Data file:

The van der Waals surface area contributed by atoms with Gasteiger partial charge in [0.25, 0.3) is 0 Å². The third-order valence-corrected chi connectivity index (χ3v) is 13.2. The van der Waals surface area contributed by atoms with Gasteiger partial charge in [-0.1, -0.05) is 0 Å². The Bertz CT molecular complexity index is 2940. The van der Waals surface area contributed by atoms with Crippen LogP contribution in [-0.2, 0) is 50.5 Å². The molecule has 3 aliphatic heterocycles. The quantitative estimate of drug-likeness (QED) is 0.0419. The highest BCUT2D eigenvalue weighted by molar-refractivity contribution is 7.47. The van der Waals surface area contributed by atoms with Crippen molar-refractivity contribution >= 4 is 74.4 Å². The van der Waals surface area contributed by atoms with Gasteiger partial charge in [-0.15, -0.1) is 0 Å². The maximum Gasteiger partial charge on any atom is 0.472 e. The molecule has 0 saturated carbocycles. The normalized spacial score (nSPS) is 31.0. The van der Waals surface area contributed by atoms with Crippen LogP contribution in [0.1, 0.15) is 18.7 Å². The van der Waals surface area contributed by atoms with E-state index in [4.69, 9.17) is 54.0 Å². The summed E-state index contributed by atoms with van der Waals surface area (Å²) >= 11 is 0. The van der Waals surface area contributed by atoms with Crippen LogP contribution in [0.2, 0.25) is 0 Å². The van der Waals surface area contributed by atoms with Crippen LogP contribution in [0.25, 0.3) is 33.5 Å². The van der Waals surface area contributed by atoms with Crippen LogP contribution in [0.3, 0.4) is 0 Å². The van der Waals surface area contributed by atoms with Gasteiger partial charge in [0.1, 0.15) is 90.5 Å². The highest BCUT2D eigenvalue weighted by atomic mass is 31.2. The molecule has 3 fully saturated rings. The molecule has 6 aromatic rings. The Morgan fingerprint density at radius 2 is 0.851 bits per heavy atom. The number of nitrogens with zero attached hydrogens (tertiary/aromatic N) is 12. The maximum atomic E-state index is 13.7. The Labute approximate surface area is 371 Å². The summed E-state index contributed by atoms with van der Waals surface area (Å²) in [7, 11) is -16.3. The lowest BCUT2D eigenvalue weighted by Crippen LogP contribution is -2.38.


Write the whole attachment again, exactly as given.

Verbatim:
The van der Waals surface area contributed by atoms with Gasteiger partial charge in [0.25, 0.3) is 0 Å². The third-order valence-corrected chi connectivity index (χ3v) is 13.2. The van der Waals surface area contributed by atoms with Gasteiger partial charge in [-0.1, -0.05) is 0 Å². The Bertz CT molecular complexity index is 2940. The van der Waals surface area contributed by atoms with Crippen LogP contribution in [-0.2, 0) is 50.5 Å². The molecule has 3 aliphatic heterocycles. The quantitative estimate of drug-likeness (QED) is 0.0419. The highest BCUT2D eigenvalue weighted by molar-refractivity contribution is 7.47. The van der Waals surface area contributed by atoms with Crippen molar-refractivity contribution >= 4 is 74.4 Å². The van der Waals surface area contributed by atoms with Gasteiger partial charge in [-0.15, -0.1) is 0 Å². The maximum Gasteiger partial charge on any atom is 0.472 e. The molecule has 0 saturated carbocycles. The normalized spacial score (nSPS) is 31.0. The van der Waals surface area contributed by atoms with Crippen LogP contribution in [0.1, 0.15) is 18.7 Å². The van der Waals surface area contributed by atoms with E-state index in [4.69, 9.17) is 54.0 Å². The summed E-state index contributed by atoms with van der Waals surface area (Å²) >= 11 is 0. The van der Waals surface area contributed by atoms with Crippen LogP contribution in [0.2, 0.25) is 0 Å². The van der Waals surface area contributed by atoms with Crippen LogP contribution in [0.25, 0.3) is 33.5 Å². The van der Waals surface area contributed by atoms with Crippen LogP contribution in [0.3, 0.4) is 0 Å². The van der Waals surface area contributed by atoms with Gasteiger partial charge in [0.1, 0.15) is 90.5 Å². The highest BCUT2D eigenvalue weighted by atomic mass is 31.2. The molecule has 3 fully saturated rings. The molecule has 6 aromatic rings. The Morgan fingerprint density at radius 2 is 0.851 bits per heavy atom. The number of nitrogens with zero attached hydrogens (tertiary/aromatic N) is 12. The maximum atomic E-state index is 13.7. The Labute approximate surface area is 371 Å². The summed E-state index contributed by atoms with van der Waals surface area (Å²) in [7, 11) is -16.3. The lowest BCUT2D eigenvalue weighted by Crippen LogP contribution is -2.38.